### Refine

#### Keywords

- Brownian yet non-Gaussian diffusion (2)
- Langevin equation (2)
- autoregressive models (2)
- codifference (2)
- diffusing diffusivity (2)
- diffusion (2)
- superstatistics (2)
- time series analysis (2)
- convergence (1)
- edge turbulence (1)

In this paper we propose an algorithm to distinguish between light- and heavy-tailed probability laws underlying random datasets. The idea of the algorithm, which is visual and easy to implement, is to check whether the underlying law belongs to the domain of attraction of the Gaussian or non-Gaussian stable distribution by examining its rate of convergence. The method allows to discriminate between stable and various non-stable distributions. The test allows to differentiate between distributions, which appear the same according to standard Kolmogorov-Smirnov test. In particular, it helps to distinguish between stable and Student's t probability laws as well as between the stable and tempered stable, the cases which are considered in the literature as very cumbersome. Finally, we illustrate the procedure on plasma data to identify cases with so-called L-H transition.

Many studies on biological and soft matter systems report the joint presence of a linear mean-squared displacement and a non-Gaussian probability density exhibiting, for instance, exponential or stretched-Gaussian tails. This phenomenon is ascribed to the heterogeneity of the medium and is captured by random parameter models such as ‘superstatistics’ or ‘diffusing diffusivity’. Independently, scientists working in the area of time series analysis and statistics have studied a class of discrete-time processes with similar properties, namely, random coefficient autoregressive models. In this work we try to reconcile these two approaches and thus provide a bridge between physical stochastic processes and autoregressive models.Westart from the basic Langevin equation of motion with time-varying damping or diffusion coefficients and establish the link to random coefficient autoregressive processes. By exploring that link we gain access to efficient statistical methods which can help to identify data exhibiting Brownian yet non-Gaussian diffusion.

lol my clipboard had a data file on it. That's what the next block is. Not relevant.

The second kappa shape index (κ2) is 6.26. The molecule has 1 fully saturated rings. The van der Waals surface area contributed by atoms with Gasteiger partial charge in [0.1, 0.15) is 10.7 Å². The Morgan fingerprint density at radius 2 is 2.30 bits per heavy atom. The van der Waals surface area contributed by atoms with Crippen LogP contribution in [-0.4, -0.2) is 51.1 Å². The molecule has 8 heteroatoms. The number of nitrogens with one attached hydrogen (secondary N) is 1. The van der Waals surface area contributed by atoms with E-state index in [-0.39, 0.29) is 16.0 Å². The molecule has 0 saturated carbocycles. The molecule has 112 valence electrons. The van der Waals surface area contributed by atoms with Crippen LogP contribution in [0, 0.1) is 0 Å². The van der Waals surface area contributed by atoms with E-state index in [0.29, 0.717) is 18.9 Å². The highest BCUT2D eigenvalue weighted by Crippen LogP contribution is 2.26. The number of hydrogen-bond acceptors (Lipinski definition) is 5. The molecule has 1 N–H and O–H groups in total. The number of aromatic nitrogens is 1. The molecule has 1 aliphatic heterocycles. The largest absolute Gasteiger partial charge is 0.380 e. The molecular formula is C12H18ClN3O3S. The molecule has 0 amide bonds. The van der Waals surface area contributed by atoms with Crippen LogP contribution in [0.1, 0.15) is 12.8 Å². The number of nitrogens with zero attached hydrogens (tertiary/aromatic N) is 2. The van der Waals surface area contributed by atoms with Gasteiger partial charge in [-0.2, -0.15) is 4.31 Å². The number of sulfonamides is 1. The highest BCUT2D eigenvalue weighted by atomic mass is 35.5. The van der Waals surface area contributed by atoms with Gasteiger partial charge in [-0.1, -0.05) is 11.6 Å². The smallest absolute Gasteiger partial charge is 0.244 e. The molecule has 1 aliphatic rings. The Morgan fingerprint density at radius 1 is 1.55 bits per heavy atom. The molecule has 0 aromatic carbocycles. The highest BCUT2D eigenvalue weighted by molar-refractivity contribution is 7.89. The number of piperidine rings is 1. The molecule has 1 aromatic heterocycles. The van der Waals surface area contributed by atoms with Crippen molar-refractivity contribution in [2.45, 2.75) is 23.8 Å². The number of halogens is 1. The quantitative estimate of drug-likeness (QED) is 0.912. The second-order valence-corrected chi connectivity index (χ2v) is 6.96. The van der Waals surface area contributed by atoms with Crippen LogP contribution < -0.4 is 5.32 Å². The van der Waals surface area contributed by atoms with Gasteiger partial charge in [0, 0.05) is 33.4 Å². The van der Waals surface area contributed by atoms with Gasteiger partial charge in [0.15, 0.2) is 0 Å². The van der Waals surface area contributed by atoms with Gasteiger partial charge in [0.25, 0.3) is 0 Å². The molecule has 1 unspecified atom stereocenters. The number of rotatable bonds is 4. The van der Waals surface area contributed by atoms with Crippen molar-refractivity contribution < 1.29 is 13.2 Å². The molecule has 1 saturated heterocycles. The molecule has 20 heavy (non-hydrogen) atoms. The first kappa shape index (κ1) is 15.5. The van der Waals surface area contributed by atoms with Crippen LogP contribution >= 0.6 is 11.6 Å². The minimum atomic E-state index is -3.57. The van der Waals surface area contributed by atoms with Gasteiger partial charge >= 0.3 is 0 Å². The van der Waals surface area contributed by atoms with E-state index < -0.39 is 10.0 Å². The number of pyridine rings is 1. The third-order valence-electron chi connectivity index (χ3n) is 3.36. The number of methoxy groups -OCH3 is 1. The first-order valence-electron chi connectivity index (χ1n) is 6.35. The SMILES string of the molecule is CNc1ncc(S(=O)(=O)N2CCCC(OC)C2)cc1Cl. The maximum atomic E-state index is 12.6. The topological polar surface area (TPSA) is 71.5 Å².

We address the problem of recognizing alpha-stable Levy distribution with Levy index close to 2 from experimental data. We are interested in the case when the sample size of available data is not large, thus the power law asymptotics of the distribution is not clearly detectable, and the shape of the empirical probability density function is close to a Gaussian. We propose a testing procedure combining a simple visual test based on empirical fourth moment with the Anderson-Darling and Jarque-Bera statistical tests and we check the efficiency of the method on simulated data. Furthermore, we apply our method to the analysis of turbulent plasma density and potential fluctuations measured in the stellarator-type fusion device and demonstrate that the phenomenon of the L-H transition from low confinement, L mode, to a high confinement, H mode, which occurs in this device is accompanied by the transition from Levy to Gaussian fluctuation statistics.